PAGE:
The Myth of Morrison: Securities Fraud Litigation Against Foreign Issuers

44 Pages Posted: 13 Nov 2018 Last revised: 27 Feb 2020

See all articles by Robert P. Bartlett

Robert P. Bartlett

Stanford Law School

Matthew D. Cain

Berkeley Center for Law and Business

Jill E. Fisch

University of Pennsylvania Carey Law School; European Corporate Governance Institute (ECGI)

Steven Davidoff Solomon

University of California, Berkeley - School of Law; European Corporate Governance Institute (ECGI)

Date Written: 2019

Abstract

Using a sample of 388 securities fraud lawsuits filed between 2002 and 2017 against foreign issuers, we examine the effect of the Supreme Court's decision in Morrison v. National Australia Bank Ltd. We find that the description of Morrison as a steamroller, substantially ending litigation against foreign issuers, is a myth. Instead, we find that Morrison did not significantly change the type of litigation brought against foreign issuers, which, both before and after this case, focused on foreign issuers with a U.S. listing and substantial U.S. trading volume. Although dismissal rates rose post-Morrison, we find no evidence that this was related to the decision. Settlement amounts and attorneys' fees remained unchanged post-Morrison. We use these findings to theorize that Morrison was primarily a preemptive decision about standing that firmly delineated the exposure of foreign issuers to U.S. liability in response to the Vivendi case, which sought to expand the scope of liability for foreign issuers whose shares traded primarily in non-U.S. venues. When Morrison is placed in its true context, it is justified as a decision in line with administrative and court actions that have historically aligned firms' U.S. liability to be proportional to their U.S. presence. Although Morrison had this defining effect, it did not change the litigation environment for foreign issuers, which was the oft-cited import of the decision. More generally, our analysis of Morrison underscores how the decision has been mistakenly characterized as a case primarily about extraterritoriality rather than standing.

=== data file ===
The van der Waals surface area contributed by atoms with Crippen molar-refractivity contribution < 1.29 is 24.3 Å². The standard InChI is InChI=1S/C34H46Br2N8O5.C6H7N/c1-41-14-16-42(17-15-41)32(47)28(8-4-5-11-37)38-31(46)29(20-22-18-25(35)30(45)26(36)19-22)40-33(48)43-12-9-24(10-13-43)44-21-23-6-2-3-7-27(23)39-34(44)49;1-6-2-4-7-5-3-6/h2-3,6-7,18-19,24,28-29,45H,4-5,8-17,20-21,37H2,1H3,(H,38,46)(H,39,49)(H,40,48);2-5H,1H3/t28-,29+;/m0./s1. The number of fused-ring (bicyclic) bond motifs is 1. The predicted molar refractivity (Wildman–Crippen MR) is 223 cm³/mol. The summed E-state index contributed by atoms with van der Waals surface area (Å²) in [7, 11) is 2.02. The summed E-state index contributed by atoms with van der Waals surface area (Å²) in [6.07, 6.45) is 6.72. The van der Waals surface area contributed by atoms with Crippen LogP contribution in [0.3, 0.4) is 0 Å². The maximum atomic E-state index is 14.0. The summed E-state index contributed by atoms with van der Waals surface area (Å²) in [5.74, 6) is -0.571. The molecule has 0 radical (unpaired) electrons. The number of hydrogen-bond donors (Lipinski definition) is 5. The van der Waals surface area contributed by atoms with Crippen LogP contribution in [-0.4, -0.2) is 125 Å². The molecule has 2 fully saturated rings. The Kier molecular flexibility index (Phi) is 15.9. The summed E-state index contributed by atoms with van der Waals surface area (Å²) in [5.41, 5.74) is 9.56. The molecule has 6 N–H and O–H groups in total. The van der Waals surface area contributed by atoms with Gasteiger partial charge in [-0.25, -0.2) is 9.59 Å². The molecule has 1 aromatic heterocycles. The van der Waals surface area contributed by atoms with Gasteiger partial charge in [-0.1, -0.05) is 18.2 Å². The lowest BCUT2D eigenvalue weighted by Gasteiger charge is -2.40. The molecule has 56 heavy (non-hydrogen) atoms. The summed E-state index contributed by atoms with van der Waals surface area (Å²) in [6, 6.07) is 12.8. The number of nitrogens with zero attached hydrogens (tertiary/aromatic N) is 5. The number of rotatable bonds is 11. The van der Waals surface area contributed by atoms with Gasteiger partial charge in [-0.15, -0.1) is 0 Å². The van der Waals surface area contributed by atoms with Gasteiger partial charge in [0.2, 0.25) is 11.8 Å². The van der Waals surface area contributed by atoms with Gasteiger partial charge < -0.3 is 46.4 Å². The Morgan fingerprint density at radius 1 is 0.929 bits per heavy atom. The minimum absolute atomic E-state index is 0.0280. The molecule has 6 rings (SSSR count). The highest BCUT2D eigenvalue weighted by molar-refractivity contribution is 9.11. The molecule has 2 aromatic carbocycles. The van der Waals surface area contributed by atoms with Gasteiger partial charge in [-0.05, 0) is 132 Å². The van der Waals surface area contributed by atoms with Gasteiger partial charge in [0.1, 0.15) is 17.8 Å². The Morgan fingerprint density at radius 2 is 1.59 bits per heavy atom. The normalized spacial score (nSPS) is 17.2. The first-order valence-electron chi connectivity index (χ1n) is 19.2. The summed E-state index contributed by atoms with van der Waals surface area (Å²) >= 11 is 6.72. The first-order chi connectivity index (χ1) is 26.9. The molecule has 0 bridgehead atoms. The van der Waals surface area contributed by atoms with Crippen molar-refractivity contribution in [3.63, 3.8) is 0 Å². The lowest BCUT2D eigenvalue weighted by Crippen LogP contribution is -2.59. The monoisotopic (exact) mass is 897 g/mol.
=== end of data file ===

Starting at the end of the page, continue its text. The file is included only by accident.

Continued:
Keywords: Morrison v. National Australia Bank, Foreign Private Issuer, Extraterritorial Jurisdiction, transnational securities fraud litigation, class action, Supreme Court of the United States, SCOTUS, Securities Act of 1934, Rule 10b-5, jurisdiction, standing, In re Vivendi Universal, S.A.

JEL Classification: K22, G30

Suggested Citation

Bartlett, Robert P. and Cain, Matthew D. and Fisch, Jill E. and Davidoff Solomon, Steven, The Myth of Morrison: Securities Fraud Litigation Against Foreign Issuers (2019). Business Lawyer, Vol. 74, p. 1967, 2019, UC Berkeley Public Law Research Paper, U of Penn, Inst for Law & Econ Research Paper No. 18-34, Available at SSRN: https://ssrn.com/abstract=3283527 or http://dx.doi.org/10.2139/ssrn.3283527

Robert P. Bartlett

Stanford Law School

559 Nathan Abbott Way
Stanford, CA 94305-8610
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Matthew D. Cain

Berkeley Center for Law and Business ( email )

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Jill E. Fisch

University of Pennsylvania Carey Law School ( email )

3501 Sansom Street
Philadelphia, PA 19104
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215-573-2025 (Fax)

European Corporate Governance Institute (ECGI) ( email )

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Belgium

Steven Davidoff Solomon (Contact Author)

University of California, Berkeley - School of Law ( email )

215 Law Building
Berkeley, CA 94720-7200
United States

European Corporate Governance Institute (ECGI) ( email )

c/o the Royal Academies of Belgium
Rue Ducale 1 Hertogsstraat
1000 Brussels
Belgium

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